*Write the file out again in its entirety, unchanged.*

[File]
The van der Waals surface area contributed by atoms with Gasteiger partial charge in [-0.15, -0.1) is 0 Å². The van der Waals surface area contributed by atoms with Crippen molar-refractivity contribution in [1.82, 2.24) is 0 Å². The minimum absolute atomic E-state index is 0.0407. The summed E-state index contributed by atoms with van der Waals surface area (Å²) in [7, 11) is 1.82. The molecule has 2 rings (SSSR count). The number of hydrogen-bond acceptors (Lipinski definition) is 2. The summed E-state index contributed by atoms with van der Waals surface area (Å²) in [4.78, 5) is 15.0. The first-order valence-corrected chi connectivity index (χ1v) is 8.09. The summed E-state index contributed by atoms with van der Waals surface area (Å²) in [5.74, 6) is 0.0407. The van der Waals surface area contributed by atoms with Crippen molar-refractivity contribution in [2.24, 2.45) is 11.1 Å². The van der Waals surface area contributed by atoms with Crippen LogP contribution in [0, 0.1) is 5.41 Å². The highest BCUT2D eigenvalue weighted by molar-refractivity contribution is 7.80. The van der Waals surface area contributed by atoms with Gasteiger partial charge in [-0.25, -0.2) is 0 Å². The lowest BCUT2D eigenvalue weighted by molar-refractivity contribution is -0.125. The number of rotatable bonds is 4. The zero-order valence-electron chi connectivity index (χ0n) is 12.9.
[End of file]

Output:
The van der Waals surface area contributed by atoms with Gasteiger partial charge in [-0.15, -0.1) is 0 Å². The van der Waals surface area contributed by atoms with Crippen molar-refractivity contribution in [1.82, 2.24) is 0 Å². The minimum absolute atomic E-state index is 0.0407. The summed E-state index contributed by atoms with van der Waals surface area (Å²) in [7, 11) is 1.82. The molecule has 2 rings (SSSR count). The number of hydrogen-bond acceptors (Lipinski definition) is 2. The summed E-state index contributed by atoms with van der Waals surface area (Å²) in [4.78, 5) is 15.0. The first-order valence-corrected chi connectivity index (χ1v) is 8.09. The summed E-state index contributed by atoms with van der Waals surface area (Å²) in [5.74, 6) is 0.0407. The van der Waals surface area contributed by atoms with Crippen molar-refractivity contribution in [2.24, 2.45) is 11.1 Å². The van der Waals surface area contributed by atoms with Crippen LogP contribution in [0, 0.1) is 5.41 Å². The highest BCUT2D eigenvalue weighted by molar-refractivity contribution is 7.80. The van der Waals surface area contributed by atoms with Gasteiger partial charge in [-0.25, -0.2) is 0 Å². The lowest BCUT2D eigenvalue weighted by molar-refractivity contribution is -0.125. The number of rotatable bonds is 4. The zero-order valence-electron chi connectivity index (χ0n) is 12.9.